During the gold rush era, in Columbia in Tuolumne County, California, more than $55,000,000 worth of gold dust and nuggets were weighed out in the Wells Fargo office. One single nugget found on the outskirts of town weighted thirty pounds and brought $7,438.50.

At any one point in time, Wells Fargo & Co. express could include pack mule (deliveries to miners), dog sled team for over the mountains, river pack, steamcars, trains, and coach.

Riding Pony

The idea was birthed by California's Senator Wm. Gwin in 1854. The idea of a fast mail was presented to Congress with little interest until gold was discovered in Colorado in 1858 and there became a need for mail service to the Rocky Mountain regions as well as California.

Pony Express First Take Of: Apri 3, 1860

Twenty dollars was the limit of the pay load and the rate was $5.00 per half ounce. When Wells Fargo took over, the Pony Express rate was reduced to $2.00 per half ounce.

The mail was sorted and locked into a special saddlebag called the mochila. It consisted of four almost watertight pockets, two on each side and fitted over the actual saddle so that it was held in place by the saddle horn and the weight of the rider. It took only a matter of seconds to remove it from one saddle and adjust it to another.

Average speed was 50 miles per hour - almost one mile and minute. Route consisted of 50 to 100 miles in length with 15 to 20 miles between new mounts. Total stations consisted of up to 80 riders with 400 mustangs.

The last bank left standing for small businesses

As other major players fell away, Wells Fargo has remained a stalwart, increasing its lending this year through SBA programs.

By Catherine Clifford, CNNMoney.com staff reporter

Last Updated: September 27, 2009: 2:04 PM ET

NEW YORK (CNNMoney.com) -- The landscape of lenders willing to work with small business owners has changed dramatically in the last year, but one bank -- Wells Fargo -- has emerged stronger than ever.

While other financiers that were historically major players took a knee, Wells Fargo (WFC, Fortune 500) increased its lending, emerging as the new number-one lender through the Small Business Administration's loan programs.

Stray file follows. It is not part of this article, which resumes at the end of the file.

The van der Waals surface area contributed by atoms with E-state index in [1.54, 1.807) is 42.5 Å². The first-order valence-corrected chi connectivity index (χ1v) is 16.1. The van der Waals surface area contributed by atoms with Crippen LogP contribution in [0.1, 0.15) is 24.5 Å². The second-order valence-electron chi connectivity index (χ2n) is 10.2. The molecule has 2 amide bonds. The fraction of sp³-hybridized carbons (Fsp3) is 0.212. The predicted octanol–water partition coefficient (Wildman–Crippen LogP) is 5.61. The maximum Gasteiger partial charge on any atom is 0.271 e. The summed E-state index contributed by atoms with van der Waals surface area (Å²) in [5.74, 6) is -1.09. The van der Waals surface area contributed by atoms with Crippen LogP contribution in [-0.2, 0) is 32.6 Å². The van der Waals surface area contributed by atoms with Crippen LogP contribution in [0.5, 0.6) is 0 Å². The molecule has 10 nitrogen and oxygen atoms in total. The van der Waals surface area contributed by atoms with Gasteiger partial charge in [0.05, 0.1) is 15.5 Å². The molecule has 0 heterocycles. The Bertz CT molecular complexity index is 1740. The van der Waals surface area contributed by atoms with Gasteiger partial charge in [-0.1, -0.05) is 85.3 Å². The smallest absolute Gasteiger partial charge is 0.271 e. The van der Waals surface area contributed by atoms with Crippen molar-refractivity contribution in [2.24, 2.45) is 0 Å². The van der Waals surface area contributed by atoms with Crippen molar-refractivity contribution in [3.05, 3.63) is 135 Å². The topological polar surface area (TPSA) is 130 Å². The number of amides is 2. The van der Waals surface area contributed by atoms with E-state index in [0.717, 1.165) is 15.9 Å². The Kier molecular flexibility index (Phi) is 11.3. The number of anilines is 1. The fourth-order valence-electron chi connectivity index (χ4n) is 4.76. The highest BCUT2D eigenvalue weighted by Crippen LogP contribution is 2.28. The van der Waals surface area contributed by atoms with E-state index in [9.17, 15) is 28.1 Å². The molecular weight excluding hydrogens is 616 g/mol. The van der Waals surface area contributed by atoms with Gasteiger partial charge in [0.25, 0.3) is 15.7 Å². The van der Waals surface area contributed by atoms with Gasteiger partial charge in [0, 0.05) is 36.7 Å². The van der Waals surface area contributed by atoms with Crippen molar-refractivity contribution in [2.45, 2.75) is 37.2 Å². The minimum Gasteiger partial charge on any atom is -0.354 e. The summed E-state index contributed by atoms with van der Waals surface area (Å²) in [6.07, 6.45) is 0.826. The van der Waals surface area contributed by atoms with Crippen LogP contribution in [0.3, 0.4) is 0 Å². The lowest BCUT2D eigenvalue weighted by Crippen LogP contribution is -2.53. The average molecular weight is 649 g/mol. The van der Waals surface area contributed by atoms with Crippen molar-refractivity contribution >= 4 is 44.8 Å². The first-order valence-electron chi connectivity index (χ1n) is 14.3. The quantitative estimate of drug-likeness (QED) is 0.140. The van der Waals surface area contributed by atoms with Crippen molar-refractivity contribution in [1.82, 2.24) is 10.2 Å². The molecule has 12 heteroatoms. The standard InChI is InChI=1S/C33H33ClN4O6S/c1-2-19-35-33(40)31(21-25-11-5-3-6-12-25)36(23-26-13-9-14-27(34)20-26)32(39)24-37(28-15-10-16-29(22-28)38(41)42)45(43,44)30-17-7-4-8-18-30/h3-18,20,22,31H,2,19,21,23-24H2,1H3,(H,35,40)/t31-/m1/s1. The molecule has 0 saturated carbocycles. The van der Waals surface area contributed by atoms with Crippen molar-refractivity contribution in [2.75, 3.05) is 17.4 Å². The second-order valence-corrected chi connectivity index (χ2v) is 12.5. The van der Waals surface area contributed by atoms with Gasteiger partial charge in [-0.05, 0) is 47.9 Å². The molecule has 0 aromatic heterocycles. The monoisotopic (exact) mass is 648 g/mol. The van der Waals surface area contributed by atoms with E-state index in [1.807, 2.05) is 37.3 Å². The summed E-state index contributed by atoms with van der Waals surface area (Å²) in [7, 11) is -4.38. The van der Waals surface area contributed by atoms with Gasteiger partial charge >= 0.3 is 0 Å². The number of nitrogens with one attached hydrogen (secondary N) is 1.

CIT Group (CIT, Fortune 500), JPMorgan Chase (JPM, Fortune 500), Banco Popular of North America and others that once held top spots have cut their SBA lending by more than 70% this year. Meanwhile, Wells Fargo upped its loan volume 4%, from $583.4 million in 2008 to $605 million this year. Wells Fargo The Last to Stand

Time Line

  • 1852: Henry Wells and William G. Fargo, the two founders of American Express, form Wells Fargo & Company to provide express and banking services to California.

    1860: Wells Fargo gains control of Butterfield Overland Mail Company, leading to operation of the western portion of the Pony Express.

    1866: 'Grand consolidation' unites Wells Fargo, Holladay, and Overland Mail stage lines under the Wells Fargo name.

    1904: A.P. Giannini creates the Bank of Italy in San Francisco.

    1905: Wells Fargo separates its banking and express operations; Wells Fargo's bank is merged with the Nevada National Bank to form the Wells Fargo Nevada National Bank.

    1918: As a wartime measure, the U.S. government nationalizes Wells Fargo's express franchise into a government agency known as the American Railway Express Agency. The government takes control of the express company. The bank begins rebuilding but with a focus on commercial markets.

    1923: Wells Fargo Nevada merges with the Union Trust Company to form the Wells Fargo Bank & Union Trust Company.

    1928: Giannini forms Transamerica Corporation as a holding company for his banking and other interests.

    1929: Northwest Bancorporation, or Banco, is formed as a banking association.

    1954: Wells shortens its name to Wells Fargo Bank.

    credit: Wikipedia:Wells Fargo